NPR logo Massey Energy's Blankenship Has Been Center Of Attention Before

Massey Energy's Blankenship Has Been Center Of Attention Before

(In Montcoal, W.Va., 25 coal miners are known to have been killed by an explosion that happened Monday afternoon. The fate of four others remains unknown. Here's a post that sheds some light on the political influence in the state of Don Blankenship, who heads the company that operates the mine where the tragedy happened.)

As deep as Massey Energy's Upper Big Branch mine goes into West Virginia's mountains, the company reaches even farther across the state. One measure: In 2004, Massey CEO Don Blankenship essentially bought a state supreme court seat.

Blankenship. (Jeff Gentner/AP) hide caption

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Blankenship. (Jeff Gentner/AP)

Blankenship poured in $3 million, to unseat a justice he expected would rule against Massey in a lawsuit. It was so much money, his strategy backfired. Last year, the U.S. Supreme Court ruled that the newly elected state justice was too tainted by Blankenship's money to rule on the case.

The case drew a line on how far money can go in judicial elections. It made Blankenship a poster child for advocates of tighter restrictions. And author John Grisham said on NBC-TV's The Today Show that it was a model for his 2008 novel The Appeal.

The chronology:

In 1998, Hugh Caperton, president of Harman Coal Co, sued Massey. He alleged it had committed fraud and destroyed Harman. In 2002, Caperton won in trial court. The jury said Massey should pay Harman $50 million. Massey appealed.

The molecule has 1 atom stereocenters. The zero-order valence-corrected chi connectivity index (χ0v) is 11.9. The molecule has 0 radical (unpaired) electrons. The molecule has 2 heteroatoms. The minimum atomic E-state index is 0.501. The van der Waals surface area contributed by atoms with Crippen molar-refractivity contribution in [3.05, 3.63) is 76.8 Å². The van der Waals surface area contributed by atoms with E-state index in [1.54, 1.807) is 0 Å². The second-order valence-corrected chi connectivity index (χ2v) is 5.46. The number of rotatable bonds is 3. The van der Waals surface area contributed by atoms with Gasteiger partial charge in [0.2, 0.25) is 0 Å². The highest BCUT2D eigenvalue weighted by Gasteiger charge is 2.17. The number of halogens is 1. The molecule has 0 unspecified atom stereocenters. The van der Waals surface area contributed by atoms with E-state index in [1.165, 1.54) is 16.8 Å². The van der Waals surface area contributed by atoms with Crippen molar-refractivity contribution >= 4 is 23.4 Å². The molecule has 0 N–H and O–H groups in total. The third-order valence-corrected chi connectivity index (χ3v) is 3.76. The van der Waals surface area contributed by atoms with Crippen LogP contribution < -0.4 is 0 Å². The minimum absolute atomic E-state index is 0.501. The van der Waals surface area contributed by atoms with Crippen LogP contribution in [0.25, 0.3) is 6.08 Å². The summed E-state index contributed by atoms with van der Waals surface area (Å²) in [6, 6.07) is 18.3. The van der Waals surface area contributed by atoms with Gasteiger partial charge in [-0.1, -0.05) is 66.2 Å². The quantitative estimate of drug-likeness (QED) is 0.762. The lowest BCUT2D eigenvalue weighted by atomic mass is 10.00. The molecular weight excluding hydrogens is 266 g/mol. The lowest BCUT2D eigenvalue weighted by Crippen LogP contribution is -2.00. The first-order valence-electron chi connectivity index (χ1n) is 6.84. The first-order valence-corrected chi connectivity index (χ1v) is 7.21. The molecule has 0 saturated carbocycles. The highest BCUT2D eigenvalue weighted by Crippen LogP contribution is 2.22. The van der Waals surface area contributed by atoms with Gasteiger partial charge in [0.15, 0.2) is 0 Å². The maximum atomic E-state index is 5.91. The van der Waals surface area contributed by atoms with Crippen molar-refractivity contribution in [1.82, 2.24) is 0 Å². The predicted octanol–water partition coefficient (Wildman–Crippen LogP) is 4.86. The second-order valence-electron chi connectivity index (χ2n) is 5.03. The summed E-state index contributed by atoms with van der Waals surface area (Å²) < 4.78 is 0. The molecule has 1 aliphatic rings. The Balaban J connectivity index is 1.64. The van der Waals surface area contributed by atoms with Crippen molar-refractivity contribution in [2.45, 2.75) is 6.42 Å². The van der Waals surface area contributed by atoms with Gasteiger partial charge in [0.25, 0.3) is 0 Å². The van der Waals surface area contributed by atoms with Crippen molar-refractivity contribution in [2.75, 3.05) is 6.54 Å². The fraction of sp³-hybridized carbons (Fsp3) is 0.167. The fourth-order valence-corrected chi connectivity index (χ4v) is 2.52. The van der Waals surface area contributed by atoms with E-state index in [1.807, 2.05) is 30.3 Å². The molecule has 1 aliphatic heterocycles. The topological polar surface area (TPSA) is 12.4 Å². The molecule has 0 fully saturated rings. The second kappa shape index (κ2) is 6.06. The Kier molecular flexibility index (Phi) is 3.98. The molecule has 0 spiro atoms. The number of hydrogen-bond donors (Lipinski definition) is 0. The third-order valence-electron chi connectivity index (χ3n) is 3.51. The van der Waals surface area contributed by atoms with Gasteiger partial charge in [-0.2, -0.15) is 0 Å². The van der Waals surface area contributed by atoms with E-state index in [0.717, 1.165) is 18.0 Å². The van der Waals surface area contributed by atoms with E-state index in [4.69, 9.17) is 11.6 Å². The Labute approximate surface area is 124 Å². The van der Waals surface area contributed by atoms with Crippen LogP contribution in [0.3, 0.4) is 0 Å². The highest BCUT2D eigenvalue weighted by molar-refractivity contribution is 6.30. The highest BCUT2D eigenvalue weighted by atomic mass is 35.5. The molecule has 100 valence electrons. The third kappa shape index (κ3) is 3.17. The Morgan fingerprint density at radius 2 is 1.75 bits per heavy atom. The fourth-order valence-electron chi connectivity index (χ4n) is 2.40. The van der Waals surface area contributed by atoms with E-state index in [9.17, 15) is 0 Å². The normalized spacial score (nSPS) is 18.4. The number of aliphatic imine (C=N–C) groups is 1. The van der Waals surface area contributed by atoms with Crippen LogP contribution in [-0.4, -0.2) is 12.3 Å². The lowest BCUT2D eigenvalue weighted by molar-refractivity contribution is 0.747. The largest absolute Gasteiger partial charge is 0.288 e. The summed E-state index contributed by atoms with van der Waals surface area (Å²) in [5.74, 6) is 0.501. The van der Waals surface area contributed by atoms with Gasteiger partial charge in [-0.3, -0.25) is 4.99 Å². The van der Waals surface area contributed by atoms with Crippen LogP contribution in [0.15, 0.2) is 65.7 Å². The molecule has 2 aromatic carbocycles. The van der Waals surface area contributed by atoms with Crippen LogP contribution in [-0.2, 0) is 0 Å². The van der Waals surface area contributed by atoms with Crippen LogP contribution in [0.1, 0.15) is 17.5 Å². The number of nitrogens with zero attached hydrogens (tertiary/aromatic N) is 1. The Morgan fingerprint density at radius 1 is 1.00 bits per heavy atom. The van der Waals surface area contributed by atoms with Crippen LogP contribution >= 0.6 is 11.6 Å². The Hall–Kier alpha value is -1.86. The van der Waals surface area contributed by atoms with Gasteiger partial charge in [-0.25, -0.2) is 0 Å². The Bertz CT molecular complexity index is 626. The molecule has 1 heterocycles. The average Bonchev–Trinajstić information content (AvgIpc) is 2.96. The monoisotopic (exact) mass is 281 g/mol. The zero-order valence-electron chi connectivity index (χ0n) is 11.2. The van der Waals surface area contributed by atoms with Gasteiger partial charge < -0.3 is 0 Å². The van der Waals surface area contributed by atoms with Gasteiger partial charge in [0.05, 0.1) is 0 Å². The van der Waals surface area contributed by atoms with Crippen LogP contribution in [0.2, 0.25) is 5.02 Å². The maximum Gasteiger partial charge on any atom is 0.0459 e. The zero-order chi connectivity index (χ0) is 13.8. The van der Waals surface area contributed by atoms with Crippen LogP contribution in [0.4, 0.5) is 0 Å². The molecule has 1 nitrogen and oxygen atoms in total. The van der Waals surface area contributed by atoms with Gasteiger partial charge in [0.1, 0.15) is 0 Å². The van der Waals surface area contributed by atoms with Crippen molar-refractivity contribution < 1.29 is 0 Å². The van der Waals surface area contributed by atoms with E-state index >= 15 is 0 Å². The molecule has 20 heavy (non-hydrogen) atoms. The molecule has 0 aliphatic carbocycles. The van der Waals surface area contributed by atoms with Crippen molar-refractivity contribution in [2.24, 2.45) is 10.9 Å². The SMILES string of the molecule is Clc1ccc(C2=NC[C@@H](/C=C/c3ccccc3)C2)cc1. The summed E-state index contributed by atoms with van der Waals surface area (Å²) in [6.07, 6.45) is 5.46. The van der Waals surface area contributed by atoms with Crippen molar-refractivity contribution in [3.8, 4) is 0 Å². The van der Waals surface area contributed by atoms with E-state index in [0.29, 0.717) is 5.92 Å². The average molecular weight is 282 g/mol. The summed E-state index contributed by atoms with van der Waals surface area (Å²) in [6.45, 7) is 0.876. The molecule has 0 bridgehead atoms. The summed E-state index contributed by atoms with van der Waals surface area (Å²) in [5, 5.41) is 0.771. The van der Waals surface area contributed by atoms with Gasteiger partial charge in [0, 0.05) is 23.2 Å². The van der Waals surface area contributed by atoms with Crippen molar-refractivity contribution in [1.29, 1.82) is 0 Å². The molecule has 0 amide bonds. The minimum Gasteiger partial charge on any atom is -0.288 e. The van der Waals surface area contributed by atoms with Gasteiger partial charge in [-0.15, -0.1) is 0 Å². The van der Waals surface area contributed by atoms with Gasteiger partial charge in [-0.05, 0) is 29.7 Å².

In 2004, with the case headed to the West Virginia Supreme Court of Appeals, Blankenship was determined to oust a probable opponent, Democratic Justice Warren McGraw, in favor of a likely ally, Republican lawyer Brent Benjamin.

Blankenship financed an independent group, And For The Sake Of The Kids, which ran TV ads painting McGraw as a friend of liberal trial lawyers and a radical who was soft on sex offenders, including this one:

Blankenship's $3 million was about 2 1/2 times as much as Benjamin's campaign spending, according to the non-partisan National Institute on Money in State Politics.

Benjamin — Blankenship's preferred candidate — was elected to a 12-year term. When the case reached the court, he opted not to recuse himself, and twice was the key vote in overturning the jury award.

The U.S. Supreme Court, not known these days for confining political money, treated Caperton v. Massey differently. In a 5-4 ruling, it reversed the West Virginia justices and told them to try again, without Benjamin participating.

Blankenship's money "had a significant and disproportionate influence on the outcome," Justice Anthony Kennedy wrote in the majority opinion. "Just as no man is allowed to be a judge in his own cause, similar fears of bias can arise when — without the other parties' consent — a man chooses the judge in his own cause."

(Peter Overby covers the intersection of money and politics for NPR.)